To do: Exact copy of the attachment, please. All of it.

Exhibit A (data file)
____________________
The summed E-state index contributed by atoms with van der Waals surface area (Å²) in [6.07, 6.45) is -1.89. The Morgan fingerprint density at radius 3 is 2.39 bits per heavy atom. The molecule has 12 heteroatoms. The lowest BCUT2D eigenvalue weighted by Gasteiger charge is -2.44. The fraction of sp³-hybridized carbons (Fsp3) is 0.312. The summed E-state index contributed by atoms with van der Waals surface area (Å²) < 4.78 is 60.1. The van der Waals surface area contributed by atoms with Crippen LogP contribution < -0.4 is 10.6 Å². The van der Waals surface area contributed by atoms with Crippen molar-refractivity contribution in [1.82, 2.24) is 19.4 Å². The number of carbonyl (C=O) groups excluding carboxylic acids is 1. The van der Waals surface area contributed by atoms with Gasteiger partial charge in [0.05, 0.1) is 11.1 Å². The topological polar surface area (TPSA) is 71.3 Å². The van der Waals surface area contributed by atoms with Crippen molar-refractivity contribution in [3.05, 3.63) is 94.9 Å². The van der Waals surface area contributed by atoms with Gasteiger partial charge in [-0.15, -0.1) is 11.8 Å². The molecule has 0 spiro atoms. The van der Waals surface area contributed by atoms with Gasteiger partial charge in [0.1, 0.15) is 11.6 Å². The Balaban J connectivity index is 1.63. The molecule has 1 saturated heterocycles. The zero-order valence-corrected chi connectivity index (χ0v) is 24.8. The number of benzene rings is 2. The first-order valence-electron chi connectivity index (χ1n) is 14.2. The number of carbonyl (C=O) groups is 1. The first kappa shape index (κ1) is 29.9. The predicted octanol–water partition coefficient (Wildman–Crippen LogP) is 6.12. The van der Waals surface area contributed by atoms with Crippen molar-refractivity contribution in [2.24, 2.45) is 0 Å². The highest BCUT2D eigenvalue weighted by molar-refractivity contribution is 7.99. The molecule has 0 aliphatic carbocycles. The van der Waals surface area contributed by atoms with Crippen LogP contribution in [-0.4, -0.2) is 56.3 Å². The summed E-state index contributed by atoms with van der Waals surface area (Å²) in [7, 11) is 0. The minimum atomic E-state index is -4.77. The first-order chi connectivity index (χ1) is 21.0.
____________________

The summed E-state index contributed by atoms with van der Waals surface area (Å²) in [6.07, 6.45) is -1.89. The Morgan fingerprint density at radius 3 is 2.39 bits per heavy atom. The molecule has 12 heteroatoms. The lowest BCUT2D eigenvalue weighted by Gasteiger charge is -2.44. The fraction of sp³-hybridized carbons (Fsp3) is 0.312. The summed E-state index contributed by atoms with van der Waals surface area (Å²) < 4.78 is 60.1. The van der Waals surface area contributed by atoms with Crippen LogP contribution < -0.4 is 10.6 Å². The van der Waals surface area contributed by atoms with Crippen molar-refractivity contribution in [1.82, 2.24) is 19.4 Å². The number of carbonyl (C=O) groups excluding carboxylic acids is 1. The van der Waals surface area contributed by atoms with Gasteiger partial charge in [0.05, 0.1) is 11.1 Å². The topological polar surface area (TPSA) is 71.3 Å². The van der Waals surface area contributed by atoms with Crippen molar-refractivity contribution in [3.05, 3.63) is 94.9 Å². The van der Waals surface area contributed by atoms with Gasteiger partial charge in [-0.15, -0.1) is 11.8 Å². The molecule has 0 spiro atoms. The van der Waals surface area contributed by atoms with Gasteiger partial charge in [0.1, 0.15) is 11.6 Å². The Balaban J connectivity index is 1.63. The molecule has 1 saturated heterocycles. The zero-order valence-corrected chi connectivity index (χ0v) is 24.8. The number of benzene rings is 2. The first-order valence-electron chi connectivity index (χ1n) is 14.2. The number of carbonyl (C=O) groups is 1. The first kappa shape index (κ1) is 29.9. The predicted octanol–water partition coefficient (Wildman–Crippen LogP) is 6.12. The van der Waals surface area contributed by atoms with Crippen molar-refractivity contribution in [2.24, 2.45) is 0 Å². The highest BCUT2D eigenvalue weighted by molar-refractivity contribution is 7.99. The molecule has 0 aliphatic carbocycles. The van der Waals surface area contributed by atoms with Crippen LogP contribution in [-0.4, -0.2) is 56.3 Å². The summed E-state index contributed by atoms with van der Waals surface area (Å²) in [7, 11) is 0. The minimum atomic E-state index is -4.77. The first-order chi connectivity index (χ1) is 21.0.